Click the Logo to return Home

An excerpt from the SOUTH COUNTY AND EASTSIDE JOURNALS newspapers

French Lessons
Seattle chef brings his culinary talents to Renton College

When Seattle Chef, Bertrand de Boutray, returned after studying at the reknowned Le Cordon Bleu in Paris in 1995, he thought he'd put his culinary skills to use with a series of French cooking classes . . .
. . . His flexibility is what makes his . . .company - Bertrand Chez Vous - so successful. If you can't come to de Boutray, he will come to you. He frequently teaches classes in the homes of others, and can coordinate a dinner party combined with a cooking lesson at a drop of a hat.
Tomorrow, de Boutray will cook dinner at a special fundraiser event at Renton Technical College called "An Evening in Normandy." The dinner will help raise funds for the school's culinary arts program.
de Boutray grew up in Paris in a very food-centered family. He talks with great passion of eating wonderfully drawn-out, five-course meals every Sunday with his grandparents in their apartment in the heart of Paris. Meals would last all afternoon and always included special delicacies. And it was much more than the food; the meals were a reason to spend time with other family members.
de Boutray remembers, as a child, his mother spending two hours a day preparing the evening meal which always included a soup, main dish, a cheese course and dessert.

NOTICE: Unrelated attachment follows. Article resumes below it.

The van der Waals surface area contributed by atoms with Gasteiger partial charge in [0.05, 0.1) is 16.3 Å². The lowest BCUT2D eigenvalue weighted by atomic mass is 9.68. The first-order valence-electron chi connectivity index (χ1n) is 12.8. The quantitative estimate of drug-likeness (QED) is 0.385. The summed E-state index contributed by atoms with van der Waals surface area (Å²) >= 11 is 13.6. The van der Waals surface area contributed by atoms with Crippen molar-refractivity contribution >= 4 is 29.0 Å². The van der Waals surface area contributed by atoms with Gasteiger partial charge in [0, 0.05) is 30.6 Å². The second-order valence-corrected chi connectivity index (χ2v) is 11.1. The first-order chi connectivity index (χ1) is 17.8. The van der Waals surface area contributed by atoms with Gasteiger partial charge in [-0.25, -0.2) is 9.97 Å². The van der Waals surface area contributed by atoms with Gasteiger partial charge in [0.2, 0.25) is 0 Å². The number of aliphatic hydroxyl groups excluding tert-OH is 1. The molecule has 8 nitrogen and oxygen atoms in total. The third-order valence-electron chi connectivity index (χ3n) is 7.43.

In 1985, de Boutray met his wife while she was visiting Paris from Seattle. After a few years of long-distance dating, they married and moved to Vancouver, B.C., and then to Seattle . . . he became a full-time father to his two daughters . . .
. . . devoting more time to his passion for cooking, he threw small dinner parties at first, then eventually taught classes.
In de Boutray's world, a dinner party means you're treated to the very best. "Adults should entertain more," he said. "You need a social link. Set aside some time for adult time and time for food."
de Boutray believes adults should slow down and take the time to enjoy the company of their friends at intimate, children-free dinner parties. "Get to know your friends," he urges.
When it comes to de Boutray's cooking, preparations are classic, dinner is an excuse to bring people together and food is meant to be savored.
"Cooking must come from the heart," de Boutray says. "And food always is meant to be enjoyed. So enjoy it."
de Boutray shared a few of his recipes from his personal collection of more than 1,000. He'll be preparing an entire dinner of his specialties at the Renton Technical College dinner tomorrow . . .